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If you’re looking for up-to-the-minute results on election night, Wikipedia might be one of the first sites to pop up in your Google search. But, in this case, the crowd-sourced encyclopedia of human knowledge likely won’t have the immediate answers you seek. And that’s by design.
In yet another election cycle defined by copious amounts of misinformation from a variety of sources, Wikipedia wants — and is set up — to be a carefully curated resource of impartial facts. There’s no rush to be the first to declare a winner (quite the opposite, in fact). It’s also difficult for trolls to vandalize associated pages, let alone keep those edits up for a prolonged period of time or to allow them to spread.
For the 2020 United States presidential election page, as well as the pages for presidential candidates Donald Trump and Joe Biden and vice presidential candidate Kamala Harris, only editors whose accounts are at least 30 days old and who have made at least 500 edits can change the article. This is what Wikipedians, the editors who run the site, call “extended confirmed protection.”
The election page lock was put in place on October 21 by Molly White, who goes by the handle “GorillaWarfare” on the site. She’s been a Wikipedia editor for almost 15 years and also serves as an administrator. This gives her some additional abilities, like the power to lock pages. But White is not anticipating any major issues on Wikipedia with regard to the upcoming election.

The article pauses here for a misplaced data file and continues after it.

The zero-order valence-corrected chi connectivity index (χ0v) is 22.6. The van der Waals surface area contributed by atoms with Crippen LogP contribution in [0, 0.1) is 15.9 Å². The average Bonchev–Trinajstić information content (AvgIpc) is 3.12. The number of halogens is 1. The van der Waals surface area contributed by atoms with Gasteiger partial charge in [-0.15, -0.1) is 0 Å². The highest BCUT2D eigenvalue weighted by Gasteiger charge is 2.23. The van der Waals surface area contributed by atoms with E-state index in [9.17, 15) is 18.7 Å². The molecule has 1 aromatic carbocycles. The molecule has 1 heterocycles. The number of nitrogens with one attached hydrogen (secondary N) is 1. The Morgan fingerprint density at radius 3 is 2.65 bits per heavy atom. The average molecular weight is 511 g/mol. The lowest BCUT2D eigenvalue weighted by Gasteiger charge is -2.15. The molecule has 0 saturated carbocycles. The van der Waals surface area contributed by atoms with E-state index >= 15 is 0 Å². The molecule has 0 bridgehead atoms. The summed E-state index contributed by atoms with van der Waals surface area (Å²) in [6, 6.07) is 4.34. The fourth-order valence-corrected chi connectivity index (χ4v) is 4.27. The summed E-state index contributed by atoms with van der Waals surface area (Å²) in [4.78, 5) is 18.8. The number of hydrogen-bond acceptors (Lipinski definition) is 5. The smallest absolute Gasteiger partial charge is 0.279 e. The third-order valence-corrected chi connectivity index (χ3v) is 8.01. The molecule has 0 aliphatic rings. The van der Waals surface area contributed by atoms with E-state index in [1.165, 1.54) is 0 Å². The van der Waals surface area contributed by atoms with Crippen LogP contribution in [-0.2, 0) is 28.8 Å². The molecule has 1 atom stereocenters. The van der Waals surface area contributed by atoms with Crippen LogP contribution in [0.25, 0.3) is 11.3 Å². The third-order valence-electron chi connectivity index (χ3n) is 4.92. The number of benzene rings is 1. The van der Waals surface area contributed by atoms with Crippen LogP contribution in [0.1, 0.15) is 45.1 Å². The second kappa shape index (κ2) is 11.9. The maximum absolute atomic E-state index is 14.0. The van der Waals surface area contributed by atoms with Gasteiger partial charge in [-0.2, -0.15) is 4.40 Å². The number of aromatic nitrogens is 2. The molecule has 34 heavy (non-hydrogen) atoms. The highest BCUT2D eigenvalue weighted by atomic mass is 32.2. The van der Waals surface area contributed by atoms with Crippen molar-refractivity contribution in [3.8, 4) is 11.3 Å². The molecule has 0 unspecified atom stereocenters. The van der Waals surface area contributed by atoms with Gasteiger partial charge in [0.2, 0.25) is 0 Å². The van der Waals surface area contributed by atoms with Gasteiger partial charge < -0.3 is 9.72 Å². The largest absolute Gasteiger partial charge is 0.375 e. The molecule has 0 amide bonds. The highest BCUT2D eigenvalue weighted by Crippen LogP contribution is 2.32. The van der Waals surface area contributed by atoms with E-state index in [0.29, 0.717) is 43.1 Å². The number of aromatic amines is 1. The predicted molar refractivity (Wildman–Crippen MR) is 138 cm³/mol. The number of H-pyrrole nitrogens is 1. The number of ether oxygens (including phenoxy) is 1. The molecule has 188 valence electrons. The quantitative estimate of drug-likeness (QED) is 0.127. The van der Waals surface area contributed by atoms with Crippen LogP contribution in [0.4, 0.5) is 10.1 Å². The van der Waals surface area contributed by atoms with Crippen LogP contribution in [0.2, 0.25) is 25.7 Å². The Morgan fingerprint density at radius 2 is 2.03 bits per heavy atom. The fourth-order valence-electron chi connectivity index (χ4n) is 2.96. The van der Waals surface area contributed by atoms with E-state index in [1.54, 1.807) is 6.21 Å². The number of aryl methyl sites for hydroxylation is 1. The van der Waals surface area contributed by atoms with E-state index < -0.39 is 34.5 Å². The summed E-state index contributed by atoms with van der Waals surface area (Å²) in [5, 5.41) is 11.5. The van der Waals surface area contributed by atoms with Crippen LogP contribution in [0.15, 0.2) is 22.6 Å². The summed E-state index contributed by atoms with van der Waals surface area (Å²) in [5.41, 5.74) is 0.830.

“For the most part, things will be business as usual on Wikipedia,” White told Recode. “Wikipedia editors and administrators have plenty of tools at our disposal to ensure that our readers are only seeing accurate information, even as things are changing quickly behind the scenes.”
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This probably won’t be the case elsewhere online. Like Wikipedia, social media companies run on user-generated content, and they’re once again scrambling to come up with ways to stop the spread of misinformation and disinformation on their platforms. After being blamed for influencing the outcome of the 2016 election, Facebook is particularly concerned with how it will handle Election Day this year.
But Wikipedia, which will be 20 years old on January 15, has been around longer than Facebook, Twitter, and YouTube. This will be the sixth presidential election in Wikipedia’s lifetime, and the site’s all-volunteer army of thousands of editors has used those years of experience to develop and refine methods of combating lies and inaccuracies during prominent breaking new events while also identifying and deleting anything incorrect or poorly sourced that happens to make it onto their pages.